Using examples that illustrate the development of camouflage from its early military beginnings at the turn of the twentieth century through its varied relationships with artists and designers, the exhibition incorporates still imagery and film to examine the stylistic, sociological, and political context; analysing its ubiquitous appropriation – from fashion to art to architecture.


Featuring a range of historical military garments alongside their adaptive high-end fashion versions, the exhibition also includes a selection of unusual artefacts that have adapted camouflage for their own means, and questions the neutrality of blending in as a means of survival.


The Vanishing Art of Camouflage is the first exhibition to draw extensively from the newly created Westminster Menswear Archive. The archive has been founded for the purpose of establishing a collection of garments and related artefacts to encourage and develop the study of menswear design from a technical and functional point of view. The archive is also intended to advance the general knowledge of menswear as a design discipline and to be used as a resource tool to inform contemporary menswear design. ​

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15 MAY – 14 JUNE 2015

An exhibition by Robert Leach, senior lecturer on the BA (Hons) Fashion Design course at the University of Westminster, and Andrew Groves, Course Director for BA Fashion Design. The exhibition explores the role played by archetypal garments in the modern fashion design process, explaining their sociological, political and stylistic contexts, and their re-appropriation; both as items of clothing and as pieces of functional design in their own right. Six archetypal garments are featured; a Duffle Coat, a Denim Jacket, a Leather Biker, a Military Field Jacket, an MA1 Flying Jacket and a Trench Coat. Each has a rich history, borne from a function, appropriated by fashion and subculture and constantly reinvented for the fashion market.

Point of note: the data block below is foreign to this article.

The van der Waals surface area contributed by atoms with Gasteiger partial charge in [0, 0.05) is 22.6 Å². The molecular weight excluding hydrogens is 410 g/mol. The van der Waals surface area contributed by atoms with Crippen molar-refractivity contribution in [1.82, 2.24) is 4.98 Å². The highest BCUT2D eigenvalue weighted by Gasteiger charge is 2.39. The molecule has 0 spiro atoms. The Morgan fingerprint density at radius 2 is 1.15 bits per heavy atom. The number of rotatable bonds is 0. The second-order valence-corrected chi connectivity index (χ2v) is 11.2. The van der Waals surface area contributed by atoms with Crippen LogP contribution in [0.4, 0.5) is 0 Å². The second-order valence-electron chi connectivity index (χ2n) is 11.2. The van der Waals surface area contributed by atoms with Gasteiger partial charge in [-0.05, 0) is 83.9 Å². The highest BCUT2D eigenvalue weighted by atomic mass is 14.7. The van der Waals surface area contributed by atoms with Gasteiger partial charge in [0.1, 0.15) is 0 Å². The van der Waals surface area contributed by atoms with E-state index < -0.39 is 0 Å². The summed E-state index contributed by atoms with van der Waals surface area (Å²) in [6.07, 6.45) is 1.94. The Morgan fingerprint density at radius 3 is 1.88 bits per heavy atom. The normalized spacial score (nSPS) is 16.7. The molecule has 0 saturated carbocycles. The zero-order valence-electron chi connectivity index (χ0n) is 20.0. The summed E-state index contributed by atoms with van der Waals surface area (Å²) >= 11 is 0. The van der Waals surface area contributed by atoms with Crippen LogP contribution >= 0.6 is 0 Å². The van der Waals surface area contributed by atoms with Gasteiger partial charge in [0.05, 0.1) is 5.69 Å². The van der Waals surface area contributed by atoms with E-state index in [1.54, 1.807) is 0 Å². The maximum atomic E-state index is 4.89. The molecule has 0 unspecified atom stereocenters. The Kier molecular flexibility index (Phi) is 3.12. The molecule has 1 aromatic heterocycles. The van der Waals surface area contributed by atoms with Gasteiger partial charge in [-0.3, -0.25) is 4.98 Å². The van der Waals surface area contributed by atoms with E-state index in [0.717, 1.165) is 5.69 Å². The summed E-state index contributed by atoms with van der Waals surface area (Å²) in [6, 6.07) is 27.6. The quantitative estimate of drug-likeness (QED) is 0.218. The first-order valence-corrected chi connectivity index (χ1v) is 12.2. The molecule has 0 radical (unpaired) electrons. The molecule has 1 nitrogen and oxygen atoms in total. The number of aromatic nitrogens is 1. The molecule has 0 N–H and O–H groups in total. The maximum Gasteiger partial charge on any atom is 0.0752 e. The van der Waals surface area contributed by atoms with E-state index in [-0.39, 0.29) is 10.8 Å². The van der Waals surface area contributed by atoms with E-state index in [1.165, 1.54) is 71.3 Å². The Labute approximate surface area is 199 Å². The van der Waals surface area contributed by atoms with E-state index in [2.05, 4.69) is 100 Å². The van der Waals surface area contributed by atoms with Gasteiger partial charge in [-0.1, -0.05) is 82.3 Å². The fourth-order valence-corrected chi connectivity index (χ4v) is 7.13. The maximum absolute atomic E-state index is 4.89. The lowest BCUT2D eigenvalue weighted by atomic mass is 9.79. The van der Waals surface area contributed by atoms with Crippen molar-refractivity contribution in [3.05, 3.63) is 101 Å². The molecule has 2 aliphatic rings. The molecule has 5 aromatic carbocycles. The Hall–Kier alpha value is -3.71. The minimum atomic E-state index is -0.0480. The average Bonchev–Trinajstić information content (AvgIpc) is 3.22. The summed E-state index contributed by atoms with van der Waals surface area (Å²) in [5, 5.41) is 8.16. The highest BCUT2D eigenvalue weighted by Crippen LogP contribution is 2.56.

Archetypes is an expansion of Leach's Thames & Hudson publications, The Fashion Resource Book (2012) and The Fashion Resource Book – Men (2014), in which he explains the exciting process of visual research to the young designer. Alongside each of the original archetypes are the outcomes of the study of those garments by students at the University. Moving imagery locates them in an expanded visual and historic context, including catwalk footage and film extracts, inter-cut with additional research imagery and student portfolio work.